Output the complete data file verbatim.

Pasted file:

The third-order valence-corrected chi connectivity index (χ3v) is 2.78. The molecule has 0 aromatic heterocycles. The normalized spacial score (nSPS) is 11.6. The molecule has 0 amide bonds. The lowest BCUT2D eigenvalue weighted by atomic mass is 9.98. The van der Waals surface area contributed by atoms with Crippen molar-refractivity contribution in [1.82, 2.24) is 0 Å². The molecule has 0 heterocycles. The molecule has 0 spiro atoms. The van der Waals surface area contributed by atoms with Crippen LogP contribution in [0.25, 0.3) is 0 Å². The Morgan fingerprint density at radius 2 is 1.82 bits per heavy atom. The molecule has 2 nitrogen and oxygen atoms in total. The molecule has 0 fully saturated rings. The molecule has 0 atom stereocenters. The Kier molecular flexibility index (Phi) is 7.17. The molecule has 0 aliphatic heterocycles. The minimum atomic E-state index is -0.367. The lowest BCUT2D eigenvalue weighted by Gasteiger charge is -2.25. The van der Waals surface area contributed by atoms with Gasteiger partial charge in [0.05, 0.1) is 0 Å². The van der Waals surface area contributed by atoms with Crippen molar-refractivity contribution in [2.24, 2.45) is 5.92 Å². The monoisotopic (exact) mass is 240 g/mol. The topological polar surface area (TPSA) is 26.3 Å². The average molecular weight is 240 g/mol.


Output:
The third-order valence-corrected chi connectivity index (χ3v) is 2.78. The molecule has 0 aromatic heterocycles. The normalized spacial score (nSPS) is 11.6. The molecule has 0 amide bonds. The lowest BCUT2D eigenvalue weighted by atomic mass is 9.98. The van der Waals surface area contributed by atoms with Crippen molar-refractivity contribution in [1.82, 2.24) is 0 Å². The molecule has 0 heterocycles. The molecule has 0 spiro atoms. The van der Waals surface area contributed by atoms with Crippen LogP contribution in [0.25, 0.3) is 0 Å². The Morgan fingerprint density at radius 2 is 1.82 bits per heavy atom. The molecule has 2 nitrogen and oxygen atoms in total. The molecule has 0 fully saturated rings. The molecule has 0 atom stereocenters. The Kier molecular flexibility index (Phi) is 7.17. The molecule has 0 aliphatic heterocycles. The minimum atomic E-state index is -0.367. The lowest BCUT2D eigenvalue weighted by Gasteiger charge is -2.25. The van der Waals surface area contributed by atoms with Gasteiger partial charge in [0.05, 0.1) is 0 Å². The van der Waals surface area contributed by atoms with Crippen molar-refractivity contribution in [2.24, 2.45) is 5.92 Å². The monoisotopic (exact) mass is 240 g/mol. The topological polar surface area (TPSA) is 26.3 Å². The average molecular weight is 240 g/mol.